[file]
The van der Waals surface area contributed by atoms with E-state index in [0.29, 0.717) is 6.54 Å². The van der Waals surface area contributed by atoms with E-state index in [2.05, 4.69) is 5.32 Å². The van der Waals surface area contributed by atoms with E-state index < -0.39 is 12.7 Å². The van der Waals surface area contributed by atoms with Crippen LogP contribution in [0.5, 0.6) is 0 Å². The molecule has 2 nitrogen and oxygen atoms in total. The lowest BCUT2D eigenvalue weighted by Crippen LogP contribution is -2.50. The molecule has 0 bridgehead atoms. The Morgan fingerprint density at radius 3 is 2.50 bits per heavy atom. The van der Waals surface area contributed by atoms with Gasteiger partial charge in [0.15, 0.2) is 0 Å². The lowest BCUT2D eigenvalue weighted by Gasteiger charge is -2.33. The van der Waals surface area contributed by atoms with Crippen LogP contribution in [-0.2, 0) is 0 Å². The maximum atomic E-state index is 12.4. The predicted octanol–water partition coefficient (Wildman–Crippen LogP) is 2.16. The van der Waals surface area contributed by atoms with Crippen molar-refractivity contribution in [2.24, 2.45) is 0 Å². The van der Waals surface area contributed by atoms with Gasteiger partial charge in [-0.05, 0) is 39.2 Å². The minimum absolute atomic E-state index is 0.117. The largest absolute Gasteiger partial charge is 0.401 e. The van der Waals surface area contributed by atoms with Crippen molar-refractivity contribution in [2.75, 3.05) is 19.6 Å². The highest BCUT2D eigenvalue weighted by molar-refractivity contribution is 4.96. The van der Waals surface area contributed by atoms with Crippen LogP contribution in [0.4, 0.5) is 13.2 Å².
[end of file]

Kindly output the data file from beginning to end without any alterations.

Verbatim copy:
The van der Waals surface area contributed by atoms with E-state index in [0.29, 0.717) is 6.54 Å². The van der Waals surface area contributed by atoms with E-state index in [2.05, 4.69) is 5.32 Å². The van der Waals surface area contributed by atoms with E-state index < -0.39 is 12.7 Å². The van der Waals surface area contributed by atoms with Crippen LogP contribution in [0.5, 0.6) is 0 Å². The molecule has 2 nitrogen and oxygen atoms in total. The lowest BCUT2D eigenvalue weighted by Crippen LogP contribution is -2.50. The molecule has 0 bridgehead atoms. The Morgan fingerprint density at radius 3 is 2.50 bits per heavy atom. The van der Waals surface area contributed by atoms with Gasteiger partial charge in [0.15, 0.2) is 0 Å². The lowest BCUT2D eigenvalue weighted by Gasteiger charge is -2.33. The van der Waals surface area contributed by atoms with Crippen LogP contribution in [-0.2, 0) is 0 Å². The maximum atomic E-state index is 12.4. The predicted octanol–water partition coefficient (Wildman–Crippen LogP) is 2.16. The van der Waals surface area contributed by atoms with Crippen molar-refractivity contribution in [2.24, 2.45) is 0 Å². The van der Waals surface area contributed by atoms with Gasteiger partial charge in [-0.05, 0) is 39.2 Å². The minimum absolute atomic E-state index is 0.117. The largest absolute Gasteiger partial charge is 0.401 e. The van der Waals surface area contributed by atoms with Crippen molar-refractivity contribution in [2.75, 3.05) is 19.6 Å². The highest BCUT2D eigenvalue weighted by molar-refractivity contribution is 4.96. The van der Waals surface area contributed by atoms with Crippen LogP contribution in [0.4, 0.5) is 13.2 Å².